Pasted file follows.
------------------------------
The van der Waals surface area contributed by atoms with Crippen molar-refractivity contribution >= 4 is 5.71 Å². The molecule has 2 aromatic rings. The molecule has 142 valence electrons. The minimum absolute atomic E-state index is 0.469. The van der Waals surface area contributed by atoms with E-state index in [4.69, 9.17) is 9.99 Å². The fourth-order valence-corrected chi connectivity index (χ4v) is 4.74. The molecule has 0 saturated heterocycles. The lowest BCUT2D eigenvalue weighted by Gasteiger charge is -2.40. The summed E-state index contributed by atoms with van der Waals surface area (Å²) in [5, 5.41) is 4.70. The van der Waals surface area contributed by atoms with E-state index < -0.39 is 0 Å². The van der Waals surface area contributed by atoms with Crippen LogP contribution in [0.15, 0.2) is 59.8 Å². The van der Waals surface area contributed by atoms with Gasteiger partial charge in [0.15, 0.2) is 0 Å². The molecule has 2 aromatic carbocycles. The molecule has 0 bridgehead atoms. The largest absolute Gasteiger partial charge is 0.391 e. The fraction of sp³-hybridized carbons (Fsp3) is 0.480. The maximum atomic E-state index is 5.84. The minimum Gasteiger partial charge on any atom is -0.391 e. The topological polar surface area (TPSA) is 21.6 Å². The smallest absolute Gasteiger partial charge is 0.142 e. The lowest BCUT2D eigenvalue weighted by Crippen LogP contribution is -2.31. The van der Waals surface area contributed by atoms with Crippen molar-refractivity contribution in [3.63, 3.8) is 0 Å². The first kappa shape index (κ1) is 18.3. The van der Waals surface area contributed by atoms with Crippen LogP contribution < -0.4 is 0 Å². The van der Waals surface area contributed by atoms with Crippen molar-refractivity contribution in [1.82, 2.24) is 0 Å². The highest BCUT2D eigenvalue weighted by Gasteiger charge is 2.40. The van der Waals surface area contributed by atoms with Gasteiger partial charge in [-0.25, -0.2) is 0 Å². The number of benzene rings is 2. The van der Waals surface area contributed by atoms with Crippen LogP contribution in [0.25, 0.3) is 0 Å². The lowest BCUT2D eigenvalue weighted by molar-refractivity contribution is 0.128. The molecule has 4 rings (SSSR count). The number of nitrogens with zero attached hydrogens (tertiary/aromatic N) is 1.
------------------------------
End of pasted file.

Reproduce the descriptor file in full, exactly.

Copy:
The van der Waals surface area contributed by atoms with Crippen molar-refractivity contribution >= 4 is 5.71 Å². The molecule has 2 aromatic rings. The molecule has 142 valence electrons. The minimum absolute atomic E-state index is 0.469. The van der Waals surface area contributed by atoms with E-state index in [4.69, 9.17) is 9.99 Å². The fourth-order valence-corrected chi connectivity index (χ4v) is 4.74. The molecule has 0 saturated heterocycles. The lowest BCUT2D eigenvalue weighted by Gasteiger charge is -2.40. The summed E-state index contributed by atoms with van der Waals surface area (Å²) in [5, 5.41) is 4.70. The van der Waals surface area contributed by atoms with E-state index < -0.39 is 0 Å². The van der Waals surface area contributed by atoms with Crippen LogP contribution in [0.15, 0.2) is 59.8 Å². The van der Waals surface area contributed by atoms with Gasteiger partial charge in [0.15, 0.2) is 0 Å². The molecule has 2 aromatic carbocycles. The molecule has 0 bridgehead atoms. The largest absolute Gasteiger partial charge is 0.391 e. The fraction of sp³-hybridized carbons (Fsp3) is 0.480. The maximum atomic E-state index is 5.84. The minimum Gasteiger partial charge on any atom is -0.391 e. The topological polar surface area (TPSA) is 21.6 Å². The smallest absolute Gasteiger partial charge is 0.142 e. The lowest BCUT2D eigenvalue weighted by Crippen LogP contribution is -2.31. The van der Waals surface area contributed by atoms with Crippen molar-refractivity contribution in [3.63, 3.8) is 0 Å². The first kappa shape index (κ1) is 18.3. The van der Waals surface area contributed by atoms with Crippen LogP contribution < -0.4 is 0 Å². The van der Waals surface area contributed by atoms with Crippen molar-refractivity contribution in [1.82, 2.24) is 0 Å². The highest BCUT2D eigenvalue weighted by Gasteiger charge is 2.40. The van der Waals surface area contributed by atoms with Gasteiger partial charge in [-0.25, -0.2) is 0 Å². The number of benzene rings is 2. The van der Waals surface area contributed by atoms with Crippen LogP contribution in [0.25, 0.3) is 0 Å². The lowest BCUT2D eigenvalue weighted by molar-refractivity contribution is 0.128. The molecule has 4 rings (SSSR count). The number of nitrogens with zero attached hydrogens (tertiary/aromatic N) is 1.